The European Union is dead serious about having auto companies operating in its jurisdiction comply with its carbon dioxide emission goals. In fact, two carmakers in the persona of Ferrari SpA and Aston Martin Lagonda Ltd., will be penalized monetarily after falling short of the specific emission target set by the European Economic Area (EEA).
Aston Martin and Ferrari were given specific emission targets of 310 grams and 295 grams of carbon dioxide per kilometer, respectively for 2015. However, these carmakers failed to achieve such targets, exceeding them instead of going below. For 2015, the average carbon dioxide emission for Aston Martin is 312.204 g/km, and for Ferrari is 299.448 g/km. Because of this failure, the two carmakers will be made to pay fines, calculated according to a formula that accounts for excess emissions and the number of registered cars. Using such a formula, Aston Martin and Ferrari will have to pay €36,370 ($37,928) and €410,760 ($428,383), respectively.
In 2009, the European Parliament and the Council adopted regulations to reduce carbon dioxide (CO2) emissions in the land transportation sector. The regulation sets the average CO2 specific emissions at 130 g/km by 2015 for new passenger cars, with an ultimate target of 95 g/km by 2021. According to the EEA Report number 27/2016, majority of carmakers were able to meet their CO2 specific emission targets in 2015. It noted that while some carmakers would have exceeded the target of 130 g/km, they were deemed as compliant because they are part of pools or because of derogations.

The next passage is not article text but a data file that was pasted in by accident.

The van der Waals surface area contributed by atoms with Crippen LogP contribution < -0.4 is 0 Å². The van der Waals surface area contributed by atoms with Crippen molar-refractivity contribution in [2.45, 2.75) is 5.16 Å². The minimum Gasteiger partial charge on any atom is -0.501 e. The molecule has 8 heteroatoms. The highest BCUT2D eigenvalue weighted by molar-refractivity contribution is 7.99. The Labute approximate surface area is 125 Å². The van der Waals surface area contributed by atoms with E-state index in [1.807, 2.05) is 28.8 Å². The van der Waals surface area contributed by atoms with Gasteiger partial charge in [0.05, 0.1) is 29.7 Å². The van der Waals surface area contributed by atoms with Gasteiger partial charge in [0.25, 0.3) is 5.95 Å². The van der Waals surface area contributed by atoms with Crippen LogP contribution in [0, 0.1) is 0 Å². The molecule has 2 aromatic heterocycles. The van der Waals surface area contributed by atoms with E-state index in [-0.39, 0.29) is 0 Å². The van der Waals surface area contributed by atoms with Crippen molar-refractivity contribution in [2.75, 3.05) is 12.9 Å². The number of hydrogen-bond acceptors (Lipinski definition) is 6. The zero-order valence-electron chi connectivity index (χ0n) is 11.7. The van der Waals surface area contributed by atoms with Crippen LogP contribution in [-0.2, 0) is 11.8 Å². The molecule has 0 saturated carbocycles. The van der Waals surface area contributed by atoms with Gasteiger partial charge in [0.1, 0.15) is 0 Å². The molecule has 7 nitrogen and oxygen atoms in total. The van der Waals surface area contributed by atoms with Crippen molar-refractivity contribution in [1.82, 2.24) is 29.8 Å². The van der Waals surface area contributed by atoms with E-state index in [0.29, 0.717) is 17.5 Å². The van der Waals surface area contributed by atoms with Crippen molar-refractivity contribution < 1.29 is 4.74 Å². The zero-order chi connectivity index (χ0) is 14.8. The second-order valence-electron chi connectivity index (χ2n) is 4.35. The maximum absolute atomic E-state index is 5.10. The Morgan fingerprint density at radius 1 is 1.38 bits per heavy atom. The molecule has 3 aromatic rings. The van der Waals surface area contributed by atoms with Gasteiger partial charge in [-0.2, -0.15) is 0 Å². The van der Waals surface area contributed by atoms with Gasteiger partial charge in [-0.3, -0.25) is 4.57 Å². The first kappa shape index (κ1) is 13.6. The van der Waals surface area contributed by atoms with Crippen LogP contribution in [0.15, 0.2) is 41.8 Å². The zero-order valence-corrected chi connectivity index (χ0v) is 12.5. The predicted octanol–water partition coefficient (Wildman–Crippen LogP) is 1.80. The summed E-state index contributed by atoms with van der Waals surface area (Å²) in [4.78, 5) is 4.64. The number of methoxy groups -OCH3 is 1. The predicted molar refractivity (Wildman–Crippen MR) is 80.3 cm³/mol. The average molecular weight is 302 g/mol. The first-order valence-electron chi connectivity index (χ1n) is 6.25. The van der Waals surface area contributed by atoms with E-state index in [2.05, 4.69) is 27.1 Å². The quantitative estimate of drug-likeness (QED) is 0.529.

In 2015, the average carbon dioxide emissions of new cars in the EU was at 119.5 g/km, which is around 3.8 g/km lower (3.1 percent) lower than in 2014. Among large carmakers, the average CO2 emissions rating was at 118.5 g /km in 2015. It is pretty encouraging that 20 large carmakers had an average CO2 emissions level of below 130 g/km in 2015, compared to just 16 companies in 2014. Moreover, four of the 20 large carmakers had average CO2 emissions below 110 g/km – Peugeot (104 g/km), Citroen (106 g/km), Renault (106 g/km) and Toyota (108 g/km).
Interestingly, 41 percent of Toyota’s fleet had CO2 emission levels below 95 g/km. Meanwhile, 36 percent of Renault’s total vehicles had CO2 emission levels under 95 g/km. Peugeot and Citroen had 28 percent and 22 percent of their respective fleets falling below the 95g/km carbon dioxide emissions level.
A majority of large carmakers were able to cut their average CO2 emission levels in 2015, with the largest reductions posted by Jaguar Land Rover Limited (by 14.4 g/km to 164 g/km) and Daimler AG (6.9 g/km to 125 g/km).